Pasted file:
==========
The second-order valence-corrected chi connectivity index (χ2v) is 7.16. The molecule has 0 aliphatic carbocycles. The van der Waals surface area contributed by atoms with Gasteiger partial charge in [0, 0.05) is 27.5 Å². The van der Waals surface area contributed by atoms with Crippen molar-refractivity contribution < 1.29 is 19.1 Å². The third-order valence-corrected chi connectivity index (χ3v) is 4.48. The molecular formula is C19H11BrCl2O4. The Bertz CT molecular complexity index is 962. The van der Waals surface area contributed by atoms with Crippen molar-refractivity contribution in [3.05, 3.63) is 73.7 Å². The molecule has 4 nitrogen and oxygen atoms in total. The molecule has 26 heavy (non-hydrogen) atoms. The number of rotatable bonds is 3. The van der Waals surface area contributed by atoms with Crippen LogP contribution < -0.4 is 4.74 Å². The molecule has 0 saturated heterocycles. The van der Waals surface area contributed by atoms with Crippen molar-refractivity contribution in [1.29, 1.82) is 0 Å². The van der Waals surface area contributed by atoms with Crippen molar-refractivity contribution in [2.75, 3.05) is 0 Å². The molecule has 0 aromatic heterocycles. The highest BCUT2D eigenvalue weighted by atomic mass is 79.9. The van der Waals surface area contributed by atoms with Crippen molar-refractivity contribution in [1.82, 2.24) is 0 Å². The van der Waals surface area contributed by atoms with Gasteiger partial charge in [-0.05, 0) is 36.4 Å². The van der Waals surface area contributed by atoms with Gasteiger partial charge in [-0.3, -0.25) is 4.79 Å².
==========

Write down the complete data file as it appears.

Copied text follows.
The second-order valence-corrected chi connectivity index (χ2v) is 7.16. The molecule has 0 aliphatic carbocycles. The van der Waals surface area contributed by atoms with Gasteiger partial charge in [0, 0.05) is 27.5 Å². The van der Waals surface area contributed by atoms with Crippen molar-refractivity contribution < 1.29 is 19.1 Å². The third-order valence-corrected chi connectivity index (χ3v) is 4.48. The molecular formula is C19H11BrCl2O4. The Bertz CT molecular complexity index is 962. The van der Waals surface area contributed by atoms with Crippen molar-refractivity contribution in [3.05, 3.63) is 73.7 Å². The molecule has 4 nitrogen and oxygen atoms in total. The molecule has 26 heavy (non-hydrogen) atoms. The number of rotatable bonds is 3. The van der Waals surface area contributed by atoms with Crippen LogP contribution < -0.4 is 4.74 Å². The molecule has 0 saturated heterocycles. The van der Waals surface area contributed by atoms with Crippen molar-refractivity contribution in [1.29, 1.82) is 0 Å². The van der Waals surface area contributed by atoms with Crippen molar-refractivity contribution in [2.75, 3.05) is 0 Å². The molecule has 0 aromatic heterocycles. The highest BCUT2D eigenvalue weighted by atomic mass is 79.9. The van der Waals surface area contributed by atoms with Crippen molar-refractivity contribution in [1.82, 2.24) is 0 Å². The van der Waals surface area contributed by atoms with Gasteiger partial charge in [-0.05, 0) is 36.4 Å². The van der Waals surface area contributed by atoms with Gasteiger partial charge in [-0.3, -0.25) is 4.79 Å².